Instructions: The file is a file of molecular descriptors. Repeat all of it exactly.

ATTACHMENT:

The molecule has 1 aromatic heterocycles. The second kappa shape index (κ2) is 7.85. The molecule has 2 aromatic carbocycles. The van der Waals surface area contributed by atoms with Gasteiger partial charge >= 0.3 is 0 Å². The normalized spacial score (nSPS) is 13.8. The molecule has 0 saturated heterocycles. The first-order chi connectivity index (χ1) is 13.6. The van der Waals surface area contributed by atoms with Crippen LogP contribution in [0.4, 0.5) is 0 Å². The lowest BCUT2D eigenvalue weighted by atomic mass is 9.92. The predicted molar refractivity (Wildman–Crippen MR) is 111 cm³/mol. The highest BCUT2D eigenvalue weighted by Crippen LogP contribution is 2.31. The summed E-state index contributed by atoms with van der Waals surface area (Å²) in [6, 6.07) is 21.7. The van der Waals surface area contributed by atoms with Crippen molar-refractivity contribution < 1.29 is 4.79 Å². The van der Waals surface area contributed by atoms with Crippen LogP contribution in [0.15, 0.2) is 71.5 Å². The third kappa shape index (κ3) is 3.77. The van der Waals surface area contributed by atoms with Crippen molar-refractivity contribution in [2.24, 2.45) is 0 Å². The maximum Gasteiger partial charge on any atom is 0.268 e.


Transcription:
The molecule has 1 aromatic heterocycles. The second kappa shape index (κ2) is 7.85. The molecule has 2 aromatic carbocycles. The van der Waals surface area contributed by atoms with Gasteiger partial charge >= 0.3 is 0 Å². The normalized spacial score (nSPS) is 13.8. The molecule has 0 saturated heterocycles. The first-order chi connectivity index (χ1) is 13.6. The van der Waals surface area contributed by atoms with Crippen LogP contribution in [0.4, 0.5) is 0 Å². The lowest BCUT2D eigenvalue weighted by atomic mass is 9.92. The predicted molar refractivity (Wildman–Crippen MR) is 111 cm³/mol. The highest BCUT2D eigenvalue weighted by Crippen LogP contribution is 2.31. The summed E-state index contributed by atoms with van der Waals surface area (Å²) in [6, 6.07) is 21.7. The van der Waals surface area contributed by atoms with Crippen molar-refractivity contribution < 1.29 is 4.79 Å². The van der Waals surface area contributed by atoms with Crippen LogP contribution in [0.15, 0.2) is 71.5 Å². The third kappa shape index (κ3) is 3.77. The van der Waals surface area contributed by atoms with Crippen molar-refractivity contribution in [2.24, 2.45) is 0 Å². The maximum Gasteiger partial charge on any atom is 0.268 e.